Our approaches are threefold:

1Delivering Educational Programs:  Pasadena City College offers a special philosophy class called The Responsible Citizen Seminar, where participants apply philosophical tools to complex social issues. It is tailored to meet the needs of busy, responsible adults in the community and culminates in a series of public philosophical Salons. We also sponsor citizen learning communities, facilitated by graduates of our class, as well as other educational activities.

2.  Developing a Philosophy Sub-Discipline:  The goal of this academic/scholarly effort is to create university programs that will produce future instructors and ensure the long-term stability of the Philosopher-Citizen programs by restoring a fundamental mission of the discipline of philosophy: the creation of the citizen-thinker.

3.  Influencing Social Thought:  Through coordinated publicity programs, the Institute hopes to create a widespread demand for a social climate that encourages rational political discourse and action. Such programs include Letters-to-the-Editor & Op-Ed campaigns that carefully point out problematic political communication, awards to vigilant journalists and scholars, and non-partisan recognition of candidates and elected officials who rise above traditional "politicking."

How We All Benefit

1) In the Short Run:  a) Gradually, more and more adults in the Pasadena area will become reinvigorated as citizens as they discover that they don’t have to rush through the extremely difficult process of making ethical decisions about complex issues and that there are tools available to them to help them.  There will be an increase of meaningful citizen participation as people begin to see that they can do a respectable job of meeting their deeply felt responsibilities to their fellow human beings.  b)  As more people in the community are exposed to our process of maintaining civil discourse in an atmosphere of mutual respect, the more they will model reflective discussion skills among friends and in community meetings, thus resulting in a less polarized, less divisive civic environment.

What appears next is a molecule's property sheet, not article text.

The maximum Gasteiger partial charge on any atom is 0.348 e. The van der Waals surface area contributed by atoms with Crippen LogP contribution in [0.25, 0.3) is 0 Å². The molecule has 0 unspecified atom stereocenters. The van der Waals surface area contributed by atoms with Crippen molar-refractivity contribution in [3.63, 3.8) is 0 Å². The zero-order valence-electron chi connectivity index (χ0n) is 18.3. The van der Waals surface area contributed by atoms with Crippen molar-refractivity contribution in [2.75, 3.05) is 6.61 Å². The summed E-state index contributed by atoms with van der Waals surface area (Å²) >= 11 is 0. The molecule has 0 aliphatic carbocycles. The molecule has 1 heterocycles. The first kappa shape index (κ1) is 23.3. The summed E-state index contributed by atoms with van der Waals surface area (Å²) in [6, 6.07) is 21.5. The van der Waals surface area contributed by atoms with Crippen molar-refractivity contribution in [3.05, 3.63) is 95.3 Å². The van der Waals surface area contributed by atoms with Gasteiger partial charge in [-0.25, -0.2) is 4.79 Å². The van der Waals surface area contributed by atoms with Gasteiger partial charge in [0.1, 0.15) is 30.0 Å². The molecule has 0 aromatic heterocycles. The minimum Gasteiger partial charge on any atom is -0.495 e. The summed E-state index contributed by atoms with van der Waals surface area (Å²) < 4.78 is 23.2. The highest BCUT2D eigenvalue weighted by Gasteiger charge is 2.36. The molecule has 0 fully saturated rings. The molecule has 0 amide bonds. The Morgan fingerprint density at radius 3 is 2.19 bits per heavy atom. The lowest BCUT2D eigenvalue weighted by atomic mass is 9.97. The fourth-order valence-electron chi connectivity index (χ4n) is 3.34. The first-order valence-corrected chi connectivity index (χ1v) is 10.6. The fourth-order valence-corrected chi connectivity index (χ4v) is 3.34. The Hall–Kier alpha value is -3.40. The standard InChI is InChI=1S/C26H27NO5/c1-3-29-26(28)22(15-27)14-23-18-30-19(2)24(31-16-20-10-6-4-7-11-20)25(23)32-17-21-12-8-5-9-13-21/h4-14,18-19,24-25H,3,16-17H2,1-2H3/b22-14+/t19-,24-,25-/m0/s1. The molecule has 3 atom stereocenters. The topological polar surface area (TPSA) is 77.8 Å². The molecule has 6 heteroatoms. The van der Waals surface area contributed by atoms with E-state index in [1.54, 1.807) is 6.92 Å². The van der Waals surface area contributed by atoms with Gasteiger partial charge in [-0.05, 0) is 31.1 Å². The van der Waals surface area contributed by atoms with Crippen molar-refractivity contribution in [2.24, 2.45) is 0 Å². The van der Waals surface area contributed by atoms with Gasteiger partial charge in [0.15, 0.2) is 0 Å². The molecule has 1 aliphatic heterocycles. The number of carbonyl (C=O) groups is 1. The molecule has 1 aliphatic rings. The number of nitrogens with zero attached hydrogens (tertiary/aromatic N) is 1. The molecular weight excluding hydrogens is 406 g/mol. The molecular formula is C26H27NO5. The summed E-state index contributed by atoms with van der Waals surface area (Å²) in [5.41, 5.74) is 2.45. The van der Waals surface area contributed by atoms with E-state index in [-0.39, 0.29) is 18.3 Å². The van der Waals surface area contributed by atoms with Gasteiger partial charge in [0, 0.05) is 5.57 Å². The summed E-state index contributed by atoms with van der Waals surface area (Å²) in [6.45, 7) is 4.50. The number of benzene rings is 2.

2) In the Long Run:  Based on one of America's founding philosophical ideas, namely "enlightened self-interest," it is reasonable to assume that each time any citizen makes even a slightly better decision about a socio-political issue, then all of us will receive at least some benefit (even if this benefit is initially very small).  As more carefully thought-out citizen decision-making is injected into our democratic republic, we will experience a gradual increase in reason-based political communication on the macro level – those in positions of power will begin to respond to the citizen-thinkers.  Thus, it is a "trickle-up" theory.

“As many citizens are beginning to realize, when we don’t actively fight for a climate of reason in our political environment, we easily lose it. This may be one of the most important fights we can ever undertake–a fight for an increase in reason, intelligence and careful, ethically based thinking among our American citizenry.”

Join Us!

This may well be just the fight you’re looking for: a fight for an increase in reason, intelligence, and ethically-based thinking among our American citizenry. As Thomas Jefferson said, “The price of freedom is eternal vigilance” Your support of The Philosopher-Citizen Institute strengthens this vigilance.

Here are some ways to participate:

  1. Contribute:  $1,000 (Wisdom Warriors) $500 (Plato’s Circle); $100 (The Reason Brigade) $50 (The Freedom Thinkers); $25 (Socrateasers) Other ___ (Barefoot Buddhas)
  2. Volunteer:  Become active in the Philosopher-Citizen Institute.
  3. Enroll:  If you haven’t yet shared in the excitement of the philosopher-citizen process, we invite you to enroll in our PCC class. You’ll meet other community members with similar concerns, and learn to apply tools to become a better citizen decision-maker.

"Reason and Ignorance, the opposites of each other, influence the great bulk of mankind. If either of them can be rendered sufficient in a country, the machinery of Government goes easily on.  Reason obeys itself; and Ignorance submits to whatever is dictated to it."

Thomas Paine, The Rights of Man